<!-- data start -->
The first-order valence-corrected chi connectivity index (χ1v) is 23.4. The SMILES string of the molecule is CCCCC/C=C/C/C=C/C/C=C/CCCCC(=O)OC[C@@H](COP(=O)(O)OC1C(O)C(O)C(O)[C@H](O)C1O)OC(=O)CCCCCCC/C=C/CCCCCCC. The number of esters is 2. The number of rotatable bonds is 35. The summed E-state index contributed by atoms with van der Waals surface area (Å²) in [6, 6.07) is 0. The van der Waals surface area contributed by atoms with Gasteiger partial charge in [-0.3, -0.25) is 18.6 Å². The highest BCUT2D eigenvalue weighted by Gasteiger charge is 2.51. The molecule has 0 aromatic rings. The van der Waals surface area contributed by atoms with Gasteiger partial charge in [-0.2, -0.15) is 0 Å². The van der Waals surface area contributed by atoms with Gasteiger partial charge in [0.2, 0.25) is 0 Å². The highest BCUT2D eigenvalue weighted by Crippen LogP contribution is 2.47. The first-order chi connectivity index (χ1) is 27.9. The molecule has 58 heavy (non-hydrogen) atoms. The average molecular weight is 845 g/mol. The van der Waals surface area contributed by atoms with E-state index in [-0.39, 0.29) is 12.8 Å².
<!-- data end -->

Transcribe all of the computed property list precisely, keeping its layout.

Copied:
The first-order valence-corrected chi connectivity index (χ1v) is 23.4. The SMILES string of the molecule is CCCCC/C=C/C/C=C/C/C=C/CCCCC(=O)OC[C@@H](COP(=O)(O)OC1C(O)C(O)C(O)[C@H](O)C1O)OC(=O)CCCCCCC/C=C/CCCCCCC. The number of esters is 2. The number of rotatable bonds is 35. The summed E-state index contributed by atoms with van der Waals surface area (Å²) in [6, 6.07) is 0. The van der Waals surface area contributed by atoms with Gasteiger partial charge in [-0.3, -0.25) is 18.6 Å². The highest BCUT2D eigenvalue weighted by Gasteiger charge is 2.51. The molecule has 0 aromatic rings. The van der Waals surface area contributed by atoms with Gasteiger partial charge in [-0.2, -0.15) is 0 Å². The van der Waals surface area contributed by atoms with Gasteiger partial charge in [0.2, 0.25) is 0 Å². The highest BCUT2D eigenvalue weighted by Crippen LogP contribution is 2.47. The first-order chi connectivity index (χ1) is 27.9. The molecule has 58 heavy (non-hydrogen) atoms. The average molecular weight is 845 g/mol. The van der Waals surface area contributed by atoms with E-state index in [-0.39, 0.29) is 12.8 Å².